Redfin, a real estate brokerage, released a collection of statistics today that illustrate some of the positive effects of the current cooling housing market. After nearly two years of a highly competitive market, once rejected buyers finally have another chance to purchase that home they always wanted, even with higher mortgage rates making it slightly more expensive to buy. The slower market also means house hunters can start to include contingencies again, like appraisals and inspections in their offers.
Other indicators that showcase the bright side to this cooling market include:
In July 2022, 53 Austin, Texas homes sold for at least $100,000 above their asking price, equal to about 2% of all homes sold during the month. That’s down from 163 (4.7% of all homes sold) a month earlier and 362 (9.1%) a year earlier near the height of the pandemic homebuying frenzy.
That’s a prime example of the slowing housing market giving buyers a break after nearly two years of an ultra-competitive environment. The average 30-year fixed mortgage rate has nearly doubled from a year ago, reaching 5.66% during the week ending September 1. Though higher mortgage rates are making it even more expensive to buy a home after two years of skyrocketing prices, the silver lining is that they have thrown some water on the red-hot market.
“Ultimately, the news that home prices are finally starting to come down while bidding wars are becoming less common is more good than not,” said Jacob Channel, senior economist for LendingTree, an online lending marketplace. “While some current homeowners may be disappointed to learn that they cannot immediately sell their home for above their initial asking price as easily as they could over the last two years, the reality is that the housing market has grown much too expensive for a large number of home buyers. This is especially true given how much mortgage rates have risen this year.”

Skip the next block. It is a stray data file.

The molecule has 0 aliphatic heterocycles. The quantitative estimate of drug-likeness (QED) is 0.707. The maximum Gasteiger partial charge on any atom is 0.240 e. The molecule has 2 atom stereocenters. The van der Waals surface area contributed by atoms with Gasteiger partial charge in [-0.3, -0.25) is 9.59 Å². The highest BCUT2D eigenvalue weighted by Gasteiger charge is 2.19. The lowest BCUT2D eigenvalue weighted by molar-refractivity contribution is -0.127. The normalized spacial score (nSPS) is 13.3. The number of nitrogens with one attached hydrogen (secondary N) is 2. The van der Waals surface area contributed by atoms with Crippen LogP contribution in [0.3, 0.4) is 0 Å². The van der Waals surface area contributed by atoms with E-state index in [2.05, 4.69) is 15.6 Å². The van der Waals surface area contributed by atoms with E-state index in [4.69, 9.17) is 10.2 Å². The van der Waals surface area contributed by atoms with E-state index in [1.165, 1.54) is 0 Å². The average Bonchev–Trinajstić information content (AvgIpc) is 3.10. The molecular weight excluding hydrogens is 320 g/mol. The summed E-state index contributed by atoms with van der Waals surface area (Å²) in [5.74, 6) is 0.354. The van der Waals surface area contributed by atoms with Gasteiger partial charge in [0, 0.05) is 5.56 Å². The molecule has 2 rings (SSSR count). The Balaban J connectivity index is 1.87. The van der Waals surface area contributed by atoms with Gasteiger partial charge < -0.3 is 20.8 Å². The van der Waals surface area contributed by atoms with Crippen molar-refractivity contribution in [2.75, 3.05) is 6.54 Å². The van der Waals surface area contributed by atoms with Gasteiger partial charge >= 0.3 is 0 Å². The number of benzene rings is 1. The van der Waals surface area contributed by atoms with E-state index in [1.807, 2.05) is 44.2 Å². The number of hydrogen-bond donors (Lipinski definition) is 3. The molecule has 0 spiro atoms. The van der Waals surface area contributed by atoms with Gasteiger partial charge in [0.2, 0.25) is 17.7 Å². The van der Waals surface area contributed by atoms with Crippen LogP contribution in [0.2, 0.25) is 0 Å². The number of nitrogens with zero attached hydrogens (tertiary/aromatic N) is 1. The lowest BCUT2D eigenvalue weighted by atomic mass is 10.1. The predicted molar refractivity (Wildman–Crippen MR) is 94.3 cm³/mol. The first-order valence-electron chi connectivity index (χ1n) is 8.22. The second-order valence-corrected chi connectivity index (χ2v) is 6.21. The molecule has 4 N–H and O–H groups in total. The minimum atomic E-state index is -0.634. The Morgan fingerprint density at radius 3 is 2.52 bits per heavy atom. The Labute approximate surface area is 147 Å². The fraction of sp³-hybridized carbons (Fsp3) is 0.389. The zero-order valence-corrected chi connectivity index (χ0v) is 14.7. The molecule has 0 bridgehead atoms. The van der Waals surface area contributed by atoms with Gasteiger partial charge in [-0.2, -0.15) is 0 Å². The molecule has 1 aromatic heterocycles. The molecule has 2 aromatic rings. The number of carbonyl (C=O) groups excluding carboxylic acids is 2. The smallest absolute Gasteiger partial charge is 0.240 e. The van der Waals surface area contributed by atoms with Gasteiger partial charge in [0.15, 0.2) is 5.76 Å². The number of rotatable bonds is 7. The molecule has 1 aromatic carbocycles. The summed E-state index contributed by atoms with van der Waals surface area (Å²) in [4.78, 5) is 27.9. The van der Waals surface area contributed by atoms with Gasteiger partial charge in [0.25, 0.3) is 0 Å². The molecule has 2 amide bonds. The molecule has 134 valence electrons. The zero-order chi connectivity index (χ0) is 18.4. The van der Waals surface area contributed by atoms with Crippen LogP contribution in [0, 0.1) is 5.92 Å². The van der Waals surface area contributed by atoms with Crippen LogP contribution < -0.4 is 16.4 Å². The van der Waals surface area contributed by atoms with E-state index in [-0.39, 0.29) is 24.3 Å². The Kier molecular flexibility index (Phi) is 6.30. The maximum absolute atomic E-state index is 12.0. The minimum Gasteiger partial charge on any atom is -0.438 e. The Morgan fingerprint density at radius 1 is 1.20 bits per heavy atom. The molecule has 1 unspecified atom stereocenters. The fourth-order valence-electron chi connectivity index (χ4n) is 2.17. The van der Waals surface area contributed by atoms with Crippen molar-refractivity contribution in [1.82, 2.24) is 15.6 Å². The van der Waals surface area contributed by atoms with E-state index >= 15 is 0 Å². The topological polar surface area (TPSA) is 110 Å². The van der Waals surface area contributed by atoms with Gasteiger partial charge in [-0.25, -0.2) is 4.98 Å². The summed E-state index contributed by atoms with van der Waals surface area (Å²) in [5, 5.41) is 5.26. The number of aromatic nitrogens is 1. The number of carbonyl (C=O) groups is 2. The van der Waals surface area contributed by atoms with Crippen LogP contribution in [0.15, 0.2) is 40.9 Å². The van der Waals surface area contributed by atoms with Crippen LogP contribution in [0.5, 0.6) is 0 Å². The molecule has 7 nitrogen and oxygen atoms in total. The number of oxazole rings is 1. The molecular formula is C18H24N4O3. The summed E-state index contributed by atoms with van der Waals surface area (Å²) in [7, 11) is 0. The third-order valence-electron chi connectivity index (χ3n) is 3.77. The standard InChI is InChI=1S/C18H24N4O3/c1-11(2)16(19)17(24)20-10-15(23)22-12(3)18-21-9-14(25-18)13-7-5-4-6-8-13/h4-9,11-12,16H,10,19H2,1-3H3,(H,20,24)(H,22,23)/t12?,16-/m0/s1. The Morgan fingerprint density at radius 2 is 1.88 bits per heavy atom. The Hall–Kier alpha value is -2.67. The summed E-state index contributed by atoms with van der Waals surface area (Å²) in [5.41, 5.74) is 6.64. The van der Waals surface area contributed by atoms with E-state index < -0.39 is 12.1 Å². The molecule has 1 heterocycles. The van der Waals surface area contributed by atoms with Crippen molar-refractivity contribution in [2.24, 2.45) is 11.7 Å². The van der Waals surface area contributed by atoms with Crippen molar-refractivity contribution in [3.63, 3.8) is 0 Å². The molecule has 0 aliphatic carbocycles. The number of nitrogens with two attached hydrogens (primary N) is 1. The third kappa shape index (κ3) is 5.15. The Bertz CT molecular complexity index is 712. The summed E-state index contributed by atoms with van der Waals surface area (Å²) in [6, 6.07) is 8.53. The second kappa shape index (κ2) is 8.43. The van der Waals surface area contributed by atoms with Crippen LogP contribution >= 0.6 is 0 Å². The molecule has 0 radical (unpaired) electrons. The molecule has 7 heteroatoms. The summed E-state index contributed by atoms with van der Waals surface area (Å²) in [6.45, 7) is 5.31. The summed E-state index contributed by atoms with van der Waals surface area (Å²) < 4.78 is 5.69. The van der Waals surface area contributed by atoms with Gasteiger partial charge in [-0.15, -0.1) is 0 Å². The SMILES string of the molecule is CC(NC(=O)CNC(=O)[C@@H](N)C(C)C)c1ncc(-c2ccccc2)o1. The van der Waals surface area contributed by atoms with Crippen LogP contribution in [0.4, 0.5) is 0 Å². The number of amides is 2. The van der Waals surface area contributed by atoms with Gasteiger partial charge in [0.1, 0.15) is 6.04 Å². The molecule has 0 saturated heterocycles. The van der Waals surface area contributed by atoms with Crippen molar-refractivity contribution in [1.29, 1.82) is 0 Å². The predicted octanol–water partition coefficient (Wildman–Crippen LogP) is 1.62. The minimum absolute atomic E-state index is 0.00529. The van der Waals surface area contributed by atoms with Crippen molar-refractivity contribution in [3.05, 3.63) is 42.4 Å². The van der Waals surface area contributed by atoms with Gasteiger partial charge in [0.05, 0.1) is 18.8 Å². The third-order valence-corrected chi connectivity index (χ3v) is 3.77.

“With that said, while this latest news will likely be met with open arms from home buyers, prices still remain steep, as do rates,” said Channel. “It’s also worth noting that though prices are cooling, there still isn’t much reason to expect the housing market as a whole to crash or otherwise majorly slump. As a result, while home buyers may have a somewhat easier time purchasing a home over the coming months, those who are expecting prices to plummet should probably readjust their expectations.”
Redfin also compiled some of its most recent housing-market stats illustrating the bright side of the cooling market for buyers.
Homes are still 5.9% more expensive than they were a year ago, but that’s the slowest growth rate since the start of the pandemic. And there are ways around high mortgage rates: Buyers can take out an adjustable-rate mortgage, which tend to have lower upfront rates, or they can refinance in the future.
“Sellers are losing some of their leverage, which is helping buyers, who have been through the wringer over the last two years,” said Raleigh, North Carolina Redfin agent Jordan Hammond. “Buyers are excited that homes are staying on the market longer and that some sellers are even dropping their prices. I’m reminding buyers that relatively high mortgage rates shouldn’t stop them if they’re serious about finding a new home, as they’re still historically low.”
The slower market also means house hunters can include contingencies such as appraisals and inspections in their offers.
“Today’s buyers are negotiating, and they expect sellers to work with them,” said Redfin agent Angelica Webb. “If a buyer offers $35,000 below asking price and the seller counters with a $10,000 reduction, the buyer may walk away from the deal. If they ask for a repair after the inspection and the seller refuses, they may walk away.
“Three months ago, a buyer would have been very unlikely to make an offer under asking price or back out after an inspection. But now that there are more homes for sale and fewer buyers, they can just look at similar properties with recent price reductions or make an offer to a seller who is willing to negotiate.”